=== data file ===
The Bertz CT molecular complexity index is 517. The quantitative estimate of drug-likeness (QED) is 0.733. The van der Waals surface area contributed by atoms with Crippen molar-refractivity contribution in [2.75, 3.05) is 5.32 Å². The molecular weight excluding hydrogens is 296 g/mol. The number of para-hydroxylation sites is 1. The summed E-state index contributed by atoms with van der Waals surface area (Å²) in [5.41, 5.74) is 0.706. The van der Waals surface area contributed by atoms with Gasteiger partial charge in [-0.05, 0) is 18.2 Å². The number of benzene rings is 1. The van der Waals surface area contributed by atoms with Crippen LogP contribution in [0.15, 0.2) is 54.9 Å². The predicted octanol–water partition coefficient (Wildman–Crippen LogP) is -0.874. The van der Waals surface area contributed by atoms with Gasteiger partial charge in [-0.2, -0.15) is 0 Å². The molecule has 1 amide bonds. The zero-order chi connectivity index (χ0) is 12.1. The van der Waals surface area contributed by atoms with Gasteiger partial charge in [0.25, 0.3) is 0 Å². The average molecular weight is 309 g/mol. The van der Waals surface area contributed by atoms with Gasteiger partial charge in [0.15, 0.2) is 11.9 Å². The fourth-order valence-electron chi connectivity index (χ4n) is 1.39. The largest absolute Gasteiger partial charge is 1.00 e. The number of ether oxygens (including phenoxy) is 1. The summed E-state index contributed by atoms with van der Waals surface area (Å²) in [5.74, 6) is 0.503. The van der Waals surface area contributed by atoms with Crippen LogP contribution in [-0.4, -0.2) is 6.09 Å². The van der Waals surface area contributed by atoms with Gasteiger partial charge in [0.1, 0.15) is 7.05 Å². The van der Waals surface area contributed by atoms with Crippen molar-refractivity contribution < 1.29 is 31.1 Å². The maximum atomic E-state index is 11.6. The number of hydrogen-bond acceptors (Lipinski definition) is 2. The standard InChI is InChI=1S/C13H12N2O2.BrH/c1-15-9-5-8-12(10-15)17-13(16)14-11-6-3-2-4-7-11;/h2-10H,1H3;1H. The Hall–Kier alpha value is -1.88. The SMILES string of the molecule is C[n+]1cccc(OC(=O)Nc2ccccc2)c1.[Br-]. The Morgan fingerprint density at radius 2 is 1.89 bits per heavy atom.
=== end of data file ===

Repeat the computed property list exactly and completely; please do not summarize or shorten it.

The Bertz CT molecular complexity index is 517. The quantitative estimate of drug-likeness (QED) is 0.733. The van der Waals surface area contributed by atoms with Crippen molar-refractivity contribution in [2.75, 3.05) is 5.32 Å². The molecular weight excluding hydrogens is 296 g/mol. The number of para-hydroxylation sites is 1. The summed E-state index contributed by atoms with van der Waals surface area (Å²) in [5.41, 5.74) is 0.706. The van der Waals surface area contributed by atoms with Gasteiger partial charge in [-0.05, 0) is 18.2 Å². The number of benzene rings is 1. The van der Waals surface area contributed by atoms with Crippen LogP contribution in [0.15, 0.2) is 54.9 Å². The predicted octanol–water partition coefficient (Wildman–Crippen LogP) is -0.874. The van der Waals surface area contributed by atoms with Gasteiger partial charge in [-0.2, -0.15) is 0 Å². The molecule has 1 amide bonds. The zero-order chi connectivity index (χ0) is 12.1. The van der Waals surface area contributed by atoms with Gasteiger partial charge in [0.25, 0.3) is 0 Å². The average molecular weight is 309 g/mol. The van der Waals surface area contributed by atoms with Gasteiger partial charge in [0.15, 0.2) is 11.9 Å². The fourth-order valence-electron chi connectivity index (χ4n) is 1.39. The largest absolute Gasteiger partial charge is 1.00 e. The number of ether oxygens (including phenoxy) is 1. The summed E-state index contributed by atoms with van der Waals surface area (Å²) in [5.74, 6) is 0.503. The van der Waals surface area contributed by atoms with Crippen LogP contribution in [-0.4, -0.2) is 6.09 Å². The van der Waals surface area contributed by atoms with Gasteiger partial charge in [0.1, 0.15) is 7.05 Å². The van der Waals surface area contributed by atoms with Crippen molar-refractivity contribution < 1.29 is 31.1 Å². The maximum atomic E-state index is 11.6. The number of hydrogen-bond acceptors (Lipinski definition) is 2. The standard InChI is InChI=1S/C13H12N2O2.BrH/c1-15-9-5-8-12(10-15)17-13(16)14-11-6-3-2-4-7-11;/h2-10H,1H3;1H. The Hall–Kier alpha value is -1.88. The SMILES string of the molecule is C[n+]1cccc(OC(=O)Nc2ccccc2)c1.[Br-]. The Morgan fingerprint density at radius 2 is 1.89 bits per heavy atom.